TEXT OF INTERVIEW
Kai Ryssdal: A couple of weeks ago, Massachusetts became the 30th state in the Union to ban texting while driving. U.S. Transportation Secretary Ray LaHood calls fiddling with your cell phone behind the wheel an epidemic, and he’d like to see a national ban on it.
Technology being what it is, though, there’s a whole slew of new smart phone apps out there to help people curb their texting addictions. Hiawatha Bray is the technology reporter for the Boston Globe. We’ve gotten him on the line to see what works and what doesn’t.
Hiawatha, good to have you here.
Hiawatha Bray:Glad to be here.
RYSSDAL: So there are a bunch of different apps that help you not text while you’re driving. Run down the list for me, would you?
BRAY: I think they fall into two basic categories: You’ve got the kind that are designed to actually stop you, to make you stop using the phone.
RYSSDAL: Aggressively too, right, with some emphasis?
BRAY: Absolutely. And then there are the other ones, which I think are a little dicier, which are trying to help you find a way around it by allowing you to do it by talking into the phone and listening to incoming texts, instead of pecking away on a screen or a keyboard.
RYSSDAL: Now there is one of these that basically is an incentive program — it rewards you in a way for not texting and driving?
BRAY: It’s called Safe Cell App, and it’s written by some people who really understand the problem here. These blocking programs that stop you from texting will only work if you voluntarily use them, and you can always turn them off. So they came up with a way to make you turn it on — they pay you. The idea is that when you turn it on, it blocks all the functions of your phone but the GPS unit inside tracks how far you’ve driven. It keeps count how many miles you’ve gone. Every 500 miles, you’re entitled to a $5 gift card. The average American drives 12,000 miles a year; if you do that, you’re entitled to $120 worth of gifts just for turning this app on, which locks out your phone and keeps you from texting while driving.
RYSSDAL: Alright, but if you absolutely have to positively text while you drive, there are some ways to do it, at least moderately safely. I have actually borrowed my producer’s iPhone, because I don’t actually let myself have one of those, ’cause I’d be playing with it all the time. We loaded up something called Vlingo, it’s an app called Vlingo, and that’s one of those which takes your voice and turns it into text, right?
RYSSDAL: All right, so we’re going to try it out, I’ve got this thing loaded up, I have unlocked her phone. “Hiawatha Bray.”
BRAY: Aren’t you supposed to say, “Call Hiawatha Bray”?
RYSSDAL: I don’t know, we’ll try. Here we go. So this is a problem, because by now, I’ve wrecked my car. If I’m driving with this thing, I’d have wrapped it around the telephone pole.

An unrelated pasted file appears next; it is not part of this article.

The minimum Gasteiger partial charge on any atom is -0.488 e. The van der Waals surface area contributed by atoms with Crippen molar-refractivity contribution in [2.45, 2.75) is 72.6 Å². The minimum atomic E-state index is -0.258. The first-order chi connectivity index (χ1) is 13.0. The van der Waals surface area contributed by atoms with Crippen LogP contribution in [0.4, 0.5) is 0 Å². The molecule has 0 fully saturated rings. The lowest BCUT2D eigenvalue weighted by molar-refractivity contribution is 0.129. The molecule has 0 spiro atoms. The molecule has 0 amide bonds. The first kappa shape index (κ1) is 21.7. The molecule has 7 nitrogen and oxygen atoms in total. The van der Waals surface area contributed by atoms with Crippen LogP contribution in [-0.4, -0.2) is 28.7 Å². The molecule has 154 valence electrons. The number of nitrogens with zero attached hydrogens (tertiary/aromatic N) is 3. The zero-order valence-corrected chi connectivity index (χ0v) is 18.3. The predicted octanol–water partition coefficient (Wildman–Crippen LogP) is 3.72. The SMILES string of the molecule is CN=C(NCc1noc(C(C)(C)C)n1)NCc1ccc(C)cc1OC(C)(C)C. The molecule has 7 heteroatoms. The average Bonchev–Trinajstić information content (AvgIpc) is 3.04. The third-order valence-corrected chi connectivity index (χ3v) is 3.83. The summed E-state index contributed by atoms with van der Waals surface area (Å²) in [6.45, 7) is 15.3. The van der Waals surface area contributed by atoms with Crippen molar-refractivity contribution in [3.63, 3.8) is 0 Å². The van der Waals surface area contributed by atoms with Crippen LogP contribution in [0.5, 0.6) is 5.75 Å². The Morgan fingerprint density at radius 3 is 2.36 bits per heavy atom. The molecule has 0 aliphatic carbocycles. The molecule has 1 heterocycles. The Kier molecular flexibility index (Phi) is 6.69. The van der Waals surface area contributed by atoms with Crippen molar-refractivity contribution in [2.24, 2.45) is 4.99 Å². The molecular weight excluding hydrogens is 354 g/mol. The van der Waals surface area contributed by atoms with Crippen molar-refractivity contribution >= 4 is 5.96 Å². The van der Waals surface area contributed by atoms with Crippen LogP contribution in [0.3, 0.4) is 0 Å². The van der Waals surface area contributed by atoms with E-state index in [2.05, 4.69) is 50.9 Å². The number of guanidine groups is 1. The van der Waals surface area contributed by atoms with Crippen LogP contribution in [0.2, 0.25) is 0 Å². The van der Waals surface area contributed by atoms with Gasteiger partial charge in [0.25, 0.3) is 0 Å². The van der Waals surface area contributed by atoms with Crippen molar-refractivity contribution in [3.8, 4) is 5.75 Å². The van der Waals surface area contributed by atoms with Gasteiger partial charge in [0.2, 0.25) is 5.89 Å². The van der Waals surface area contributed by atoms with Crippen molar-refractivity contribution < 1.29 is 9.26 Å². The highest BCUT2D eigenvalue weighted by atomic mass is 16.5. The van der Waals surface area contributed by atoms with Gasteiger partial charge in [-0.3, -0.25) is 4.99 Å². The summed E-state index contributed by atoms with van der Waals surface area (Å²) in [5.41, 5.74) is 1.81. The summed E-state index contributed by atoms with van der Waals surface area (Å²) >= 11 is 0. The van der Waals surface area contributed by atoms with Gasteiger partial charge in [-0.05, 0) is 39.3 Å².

BRAY: In fairness, you have to learn a vocabulary. If you want to send a text, you have to say, “Send message to” or if you want to make a call, you say “Call” and then you give the number.
RYSSDAL: All right, here we go. “Call Hiawatha Bray.” No, I got Alabine, or -burn. So we’re not going to call her. We’ll try it again.
BRAY: Hang on, let me try it with you. I’m going to see if I can get it to work on your end. “Send message to Kai Ryssdal.” Ugh, send message to Karen. It did indeed open up a text window, it just didn’t send it to the right person.
RYSSDAL: By the way, just for the record, I’m like a trained radio professional, and this thing can’t figure out my voice?
BRAY: No, it gets worse. I’ve done this in a closed environment, and they work pretty well for me. But when you get into a car, all bets are off.
RYSSDAL: Because road noise and all that other stuff, right?
BRAY: Exactly. The future of this is an acoustic system that’s built right into the car that can make allowances for all that. That’s what Ford has with the Sync technology. The problem is that right now, they still haven’t figured out a way to sync a lot of these functions on smart phones, including texting, with the Ford Sync technology. And Ford has basically been begging the cell phone industry, will you please make your Bluetooth profiles for your phone compatible with Sync, so people can text with their voices? That hasn’t happened yet.
RYSSDAL: So here’s the thing though, it occurs to me: “Hiawatha” and “Kai” are not in the common lexicon. Right?
BRAY: You got it. That’s part of the problem, they’re very unusual names and so that’s one reason it’s having trouble. But so what? The fact is this shows the major limitations that still exist in speech recognition, especially with a handheld device that isn’t the most powerful computer.
RYSSDAL: So the moral of this story is, not only should you not text while driving, you shouldn’t really play with any of these applications that let you do voice-detect while driving, because you’ll kill yourself.
BRAY: You shouldn’t even call your mother, just put the phone down and drive.
RYSSDAL: Hiawatha Bray, he’s the technology reporter at the Boston Globe. Thanks a lot.
BRAY: Oh thank you.